# Twisted multiplication of a 2-powered group

## Definition

Suppose $G$ is a 2-powered group, i.e., a group that is powered over the prime number 2, i.e., every element of $G$ has a unique square root. There are two somewhat different but isomorphic definitions of the twisted multiplication.

### The definition that uses square roots on the inside

With the definition: $x *_1 y := \sqrt{x}y\sqrt{x}$

where $\sqrt{u}$ denotes the unique element of $G$ whose square is $u$.

### The definition that uses square roots on the outside

With this definition: $x *_2 y := \sqrt{xy^2x} = \sqrt{(xy)(yx)}$

where $\sqrt{u}$ denotes the unique element of $G$ whose square is $u$.

We can think of this as the "mean" between $xy$ and $yx$. It is the unique solution $z$ to: $z^{-1}xy = z(yx)^{-1}$

### The equivalence of definitions

For any $x,y \in G$, we have: $x^2 *_1 y^2 = (x *_2 y)^2 = xy^2x$

Thus, the square map establishes an isomorphism between the two magma structures.

### Gyrogroup structure

With the twisted multiplication, $G$ acquires the structure of a gyrogroup, in fact, it acquires the structure of a gyrocommutative gyrogroup:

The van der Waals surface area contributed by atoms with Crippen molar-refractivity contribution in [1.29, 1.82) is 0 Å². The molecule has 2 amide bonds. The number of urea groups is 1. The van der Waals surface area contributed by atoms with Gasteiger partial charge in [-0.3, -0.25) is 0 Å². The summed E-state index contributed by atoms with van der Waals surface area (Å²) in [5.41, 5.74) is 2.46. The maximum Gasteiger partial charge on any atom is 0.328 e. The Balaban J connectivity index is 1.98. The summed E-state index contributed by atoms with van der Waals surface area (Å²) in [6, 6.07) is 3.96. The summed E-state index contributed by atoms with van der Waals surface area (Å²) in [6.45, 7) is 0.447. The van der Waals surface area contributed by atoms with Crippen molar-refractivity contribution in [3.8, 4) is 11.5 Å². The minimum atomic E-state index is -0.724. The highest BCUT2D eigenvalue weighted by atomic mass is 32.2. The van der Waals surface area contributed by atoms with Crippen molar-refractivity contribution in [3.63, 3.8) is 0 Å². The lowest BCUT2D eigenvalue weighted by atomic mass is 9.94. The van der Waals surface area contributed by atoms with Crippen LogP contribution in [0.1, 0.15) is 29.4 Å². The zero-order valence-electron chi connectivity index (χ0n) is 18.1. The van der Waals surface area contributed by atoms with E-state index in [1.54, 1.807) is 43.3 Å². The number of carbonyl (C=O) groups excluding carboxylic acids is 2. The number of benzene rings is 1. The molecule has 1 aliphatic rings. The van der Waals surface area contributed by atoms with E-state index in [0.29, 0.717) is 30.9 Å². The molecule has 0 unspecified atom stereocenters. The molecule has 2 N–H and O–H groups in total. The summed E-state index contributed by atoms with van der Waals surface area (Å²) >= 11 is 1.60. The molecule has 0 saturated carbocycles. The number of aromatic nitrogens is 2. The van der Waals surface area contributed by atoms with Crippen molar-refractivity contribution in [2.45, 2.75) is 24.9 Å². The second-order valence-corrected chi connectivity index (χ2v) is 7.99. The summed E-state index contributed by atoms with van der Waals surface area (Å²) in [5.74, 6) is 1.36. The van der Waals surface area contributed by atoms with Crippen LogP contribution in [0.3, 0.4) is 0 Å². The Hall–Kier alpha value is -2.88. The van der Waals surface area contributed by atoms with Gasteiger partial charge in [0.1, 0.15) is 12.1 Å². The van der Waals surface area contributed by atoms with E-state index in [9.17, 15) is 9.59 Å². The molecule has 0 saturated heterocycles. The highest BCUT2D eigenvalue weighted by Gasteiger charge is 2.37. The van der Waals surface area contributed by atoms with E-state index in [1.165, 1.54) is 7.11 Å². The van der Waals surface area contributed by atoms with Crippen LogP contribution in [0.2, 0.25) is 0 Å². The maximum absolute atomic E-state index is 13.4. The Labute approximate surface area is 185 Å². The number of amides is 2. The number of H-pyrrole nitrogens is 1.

• The identity element is the same as the identity element for $G$ (regardless of whether we are using $*_1$ or $*_2$.
• The inverse operation is the same as the inverse operation of $G$ (regardless of whether we are using $*_1$ or $*_2$.
• In terms of $*_2$, the gyroautomorphism $\operatorname{gyr}([x,y])$ is defined to be conjugation in $G$ by $\sqrt{xy^2x}x^{-1}y^{-1} = (\sqrt{xy^2x})^{-1}xy$. Note that the conjugating element can be thought of as the mean deviation, i.e., it is the distance between either of $xy$ and $yx$ and the mean between them.

## Particular cases

In the case that $G$ is a Baer Lie group (i.e., it is a 2-powered group of nilpotency class two) the twisted multiplication gives rise to an abelian group, and this is the underlying additive group of the Baer Lie ring of $G$ via the Baer correspondence. Another way of formulating this is that the gyroautomorphisms are all identity maps in this case. Note in particular that in this case both the twisted multiplications agree with each other, and both have a nicer alternative description: $x + y := \frac{xy}{\sqrt{[x,y]}}$